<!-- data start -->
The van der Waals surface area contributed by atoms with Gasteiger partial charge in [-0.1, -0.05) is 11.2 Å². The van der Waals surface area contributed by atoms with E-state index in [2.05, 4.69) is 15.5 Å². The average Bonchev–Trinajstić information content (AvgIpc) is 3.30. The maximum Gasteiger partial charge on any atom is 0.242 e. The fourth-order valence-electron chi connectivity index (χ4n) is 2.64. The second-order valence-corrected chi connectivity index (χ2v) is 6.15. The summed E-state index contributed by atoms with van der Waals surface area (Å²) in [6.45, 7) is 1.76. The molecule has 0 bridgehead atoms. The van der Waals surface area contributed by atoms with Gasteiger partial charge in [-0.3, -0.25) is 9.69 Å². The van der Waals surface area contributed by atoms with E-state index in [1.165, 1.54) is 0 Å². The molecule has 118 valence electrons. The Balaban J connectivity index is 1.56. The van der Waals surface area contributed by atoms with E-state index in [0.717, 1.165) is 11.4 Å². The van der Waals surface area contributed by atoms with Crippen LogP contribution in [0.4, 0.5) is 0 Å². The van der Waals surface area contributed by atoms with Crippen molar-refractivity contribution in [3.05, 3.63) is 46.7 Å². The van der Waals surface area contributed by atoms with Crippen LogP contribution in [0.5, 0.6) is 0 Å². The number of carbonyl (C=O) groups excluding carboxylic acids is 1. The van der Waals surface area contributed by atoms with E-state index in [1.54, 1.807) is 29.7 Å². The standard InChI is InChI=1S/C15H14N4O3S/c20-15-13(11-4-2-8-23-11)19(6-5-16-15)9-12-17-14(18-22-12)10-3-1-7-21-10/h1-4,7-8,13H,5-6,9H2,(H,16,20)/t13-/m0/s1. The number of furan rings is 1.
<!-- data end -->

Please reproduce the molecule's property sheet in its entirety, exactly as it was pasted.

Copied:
The van der Waals surface area contributed by atoms with Gasteiger partial charge in [-0.1, -0.05) is 11.2 Å². The van der Waals surface area contributed by atoms with E-state index in [2.05, 4.69) is 15.5 Å². The average Bonchev–Trinajstić information content (AvgIpc) is 3.30. The maximum Gasteiger partial charge on any atom is 0.242 e. The fourth-order valence-electron chi connectivity index (χ4n) is 2.64. The second-order valence-corrected chi connectivity index (χ2v) is 6.15. The summed E-state index contributed by atoms with van der Waals surface area (Å²) in [6.45, 7) is 1.76. The molecule has 0 bridgehead atoms. The van der Waals surface area contributed by atoms with Gasteiger partial charge in [-0.3, -0.25) is 9.69 Å². The van der Waals surface area contributed by atoms with E-state index in [1.165, 1.54) is 0 Å². The molecule has 118 valence electrons. The Balaban J connectivity index is 1.56. The van der Waals surface area contributed by atoms with E-state index in [0.717, 1.165) is 11.4 Å². The van der Waals surface area contributed by atoms with Crippen LogP contribution in [0.4, 0.5) is 0 Å². The van der Waals surface area contributed by atoms with Crippen molar-refractivity contribution in [3.05, 3.63) is 46.7 Å². The van der Waals surface area contributed by atoms with Crippen LogP contribution in [0.5, 0.6) is 0 Å². The number of carbonyl (C=O) groups excluding carboxylic acids is 1. The van der Waals surface area contributed by atoms with E-state index in [1.54, 1.807) is 29.7 Å². The standard InChI is InChI=1S/C15H14N4O3S/c20-15-13(11-4-2-8-23-11)19(6-5-16-15)9-12-17-14(18-22-12)10-3-1-7-21-10/h1-4,7-8,13H,5-6,9H2,(H,16,20)/t13-/m0/s1. The number of furan rings is 1.